Last Modified: January 27, 2009
Dear OncoLink "Ask The Experts,"
Is it safe to breastfeed your child if you are receiving radiation for 6 weeks for a brain tumor?
Neha Vapiwala , MD, Senior Editor of OncoLink and Chief Resident in the Department of Radiation Oncology at the Hospital of the University of Pennsylvania, responds:
Yes, it is fine for a woman to breastfeed while receiving just radiation to the brain for a brain tumor, assuming she is still able to lactate. However, brain tumors are often treated concurrently with radiation as well as a chemotherapy drug called temzolomide (Temodar). Studies have not shown whether it is safe to breastfeed while taking temzolomide, and thus it should be avoided if one is on this drug.
In general, as long as there is NO concurrent chemotherapy being given during the external beam radiation therapy for a given cancer , then it is safe to breastfeed during external beam radiation to any body site. An exception to this is breast cancer, in which case the breast being irradiated should not be used for breastfeeding, but the other breast could be used. Breast cancer patients should discuss lactation and nursing issues with their oncologists, as there a number of other factors involved and to be considered in this group of patients when it comes to breastfeeding.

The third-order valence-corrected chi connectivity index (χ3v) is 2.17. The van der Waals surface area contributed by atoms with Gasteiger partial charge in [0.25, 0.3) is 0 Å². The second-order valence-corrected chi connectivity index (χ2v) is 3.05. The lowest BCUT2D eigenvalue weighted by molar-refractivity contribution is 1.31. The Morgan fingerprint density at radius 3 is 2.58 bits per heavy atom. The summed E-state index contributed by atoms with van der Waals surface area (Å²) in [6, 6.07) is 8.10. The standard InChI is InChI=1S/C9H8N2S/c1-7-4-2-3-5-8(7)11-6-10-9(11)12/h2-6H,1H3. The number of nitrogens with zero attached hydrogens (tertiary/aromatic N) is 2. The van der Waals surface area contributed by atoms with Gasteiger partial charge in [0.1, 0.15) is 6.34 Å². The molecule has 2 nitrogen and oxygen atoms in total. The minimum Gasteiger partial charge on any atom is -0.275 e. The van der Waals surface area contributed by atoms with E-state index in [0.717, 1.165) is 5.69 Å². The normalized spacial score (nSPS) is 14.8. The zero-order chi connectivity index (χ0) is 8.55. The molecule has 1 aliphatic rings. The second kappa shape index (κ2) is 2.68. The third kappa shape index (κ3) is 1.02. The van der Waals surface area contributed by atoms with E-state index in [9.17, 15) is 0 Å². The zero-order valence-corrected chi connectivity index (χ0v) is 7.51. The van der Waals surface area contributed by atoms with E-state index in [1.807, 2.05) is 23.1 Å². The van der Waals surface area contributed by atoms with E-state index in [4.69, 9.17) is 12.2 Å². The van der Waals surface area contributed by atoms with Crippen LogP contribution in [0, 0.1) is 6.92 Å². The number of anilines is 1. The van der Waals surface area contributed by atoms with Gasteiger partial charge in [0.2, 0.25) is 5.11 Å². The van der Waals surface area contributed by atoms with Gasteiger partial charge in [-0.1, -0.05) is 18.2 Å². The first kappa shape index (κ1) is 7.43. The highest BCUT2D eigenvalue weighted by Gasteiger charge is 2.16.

For brachytherapy patients (as opposed to external beam radiation):
if one has permanent implants in a body site, then breastfeeding may be a problem depending on how long ago the implants were placed, and it would be best to discuss with the treating oncologists; if one has temporary implants somewhere in the body, prolonged contact with a baby should be avoided, including breastfeeding.
Oct 26, 2011 - Capecitabine is a good first-line treatment alternative to cyclophosphamide, methotrexate, and fluorouracil for some women with advanced breast cancer, according to a study published online Oct. 24 in the Journal of Clinical Oncology.
Jan 14, 2013
Feb 27, 2015